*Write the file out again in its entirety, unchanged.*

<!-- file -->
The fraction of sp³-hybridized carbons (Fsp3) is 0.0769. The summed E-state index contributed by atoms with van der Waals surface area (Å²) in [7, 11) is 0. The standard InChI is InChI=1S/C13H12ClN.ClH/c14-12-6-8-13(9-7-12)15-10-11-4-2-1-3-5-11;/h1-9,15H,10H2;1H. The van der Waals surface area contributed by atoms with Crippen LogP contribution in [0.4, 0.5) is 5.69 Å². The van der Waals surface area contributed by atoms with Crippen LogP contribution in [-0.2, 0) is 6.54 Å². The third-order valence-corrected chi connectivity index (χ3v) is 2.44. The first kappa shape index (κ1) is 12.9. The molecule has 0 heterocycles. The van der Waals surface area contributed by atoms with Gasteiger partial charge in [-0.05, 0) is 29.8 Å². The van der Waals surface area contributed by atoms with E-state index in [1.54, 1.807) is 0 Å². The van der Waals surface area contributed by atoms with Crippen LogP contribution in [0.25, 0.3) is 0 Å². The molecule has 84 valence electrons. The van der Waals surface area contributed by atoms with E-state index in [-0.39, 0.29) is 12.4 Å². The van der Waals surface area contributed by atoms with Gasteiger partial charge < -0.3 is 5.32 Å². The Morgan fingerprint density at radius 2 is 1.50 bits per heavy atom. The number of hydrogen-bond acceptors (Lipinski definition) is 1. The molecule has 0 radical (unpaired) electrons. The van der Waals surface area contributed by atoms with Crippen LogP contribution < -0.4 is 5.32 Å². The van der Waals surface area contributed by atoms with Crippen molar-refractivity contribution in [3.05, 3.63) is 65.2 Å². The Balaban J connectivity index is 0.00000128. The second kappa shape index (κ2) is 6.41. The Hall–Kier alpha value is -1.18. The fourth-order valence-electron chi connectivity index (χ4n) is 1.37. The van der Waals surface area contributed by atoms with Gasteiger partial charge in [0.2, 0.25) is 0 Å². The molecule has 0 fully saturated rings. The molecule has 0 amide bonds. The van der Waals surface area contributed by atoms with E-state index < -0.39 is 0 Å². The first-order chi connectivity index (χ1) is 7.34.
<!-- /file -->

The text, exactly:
The fraction of sp³-hybridized carbons (Fsp3) is 0.0769. The summed E-state index contributed by atoms with van der Waals surface area (Å²) in [7, 11) is 0. The standard InChI is InChI=1S/C13H12ClN.ClH/c14-12-6-8-13(9-7-12)15-10-11-4-2-1-3-5-11;/h1-9,15H,10H2;1H. The van der Waals surface area contributed by atoms with Crippen LogP contribution in [0.4, 0.5) is 5.69 Å². The van der Waals surface area contributed by atoms with Crippen LogP contribution in [-0.2, 0) is 6.54 Å². The third-order valence-corrected chi connectivity index (χ3v) is 2.44. The first kappa shape index (κ1) is 12.9. The molecule has 0 heterocycles. The van der Waals surface area contributed by atoms with Gasteiger partial charge in [-0.05, 0) is 29.8 Å². The van der Waals surface area contributed by atoms with E-state index in [1.54, 1.807) is 0 Å². The van der Waals surface area contributed by atoms with Crippen LogP contribution in [0.25, 0.3) is 0 Å². The molecule has 84 valence electrons. The van der Waals surface area contributed by atoms with E-state index in [-0.39, 0.29) is 12.4 Å². The van der Waals surface area contributed by atoms with Gasteiger partial charge < -0.3 is 5.32 Å². The Morgan fingerprint density at radius 2 is 1.50 bits per heavy atom. The number of hydrogen-bond acceptors (Lipinski definition) is 1. The molecule has 0 radical (unpaired) electrons. The van der Waals surface area contributed by atoms with Crippen LogP contribution < -0.4 is 5.32 Å². The van der Waals surface area contributed by atoms with Crippen molar-refractivity contribution in [3.05, 3.63) is 65.2 Å². The Balaban J connectivity index is 0.00000128. The second kappa shape index (κ2) is 6.41. The Hall–Kier alpha value is -1.18. The fourth-order valence-electron chi connectivity index (χ4n) is 1.37. The van der Waals surface area contributed by atoms with Gasteiger partial charge in [0.2, 0.25) is 0 Å². The molecule has 0 fully saturated rings. The molecule has 0 amide bonds. The van der Waals surface area contributed by atoms with E-state index < -0.39 is 0 Å². The first-order chi connectivity index (χ1) is 7.34.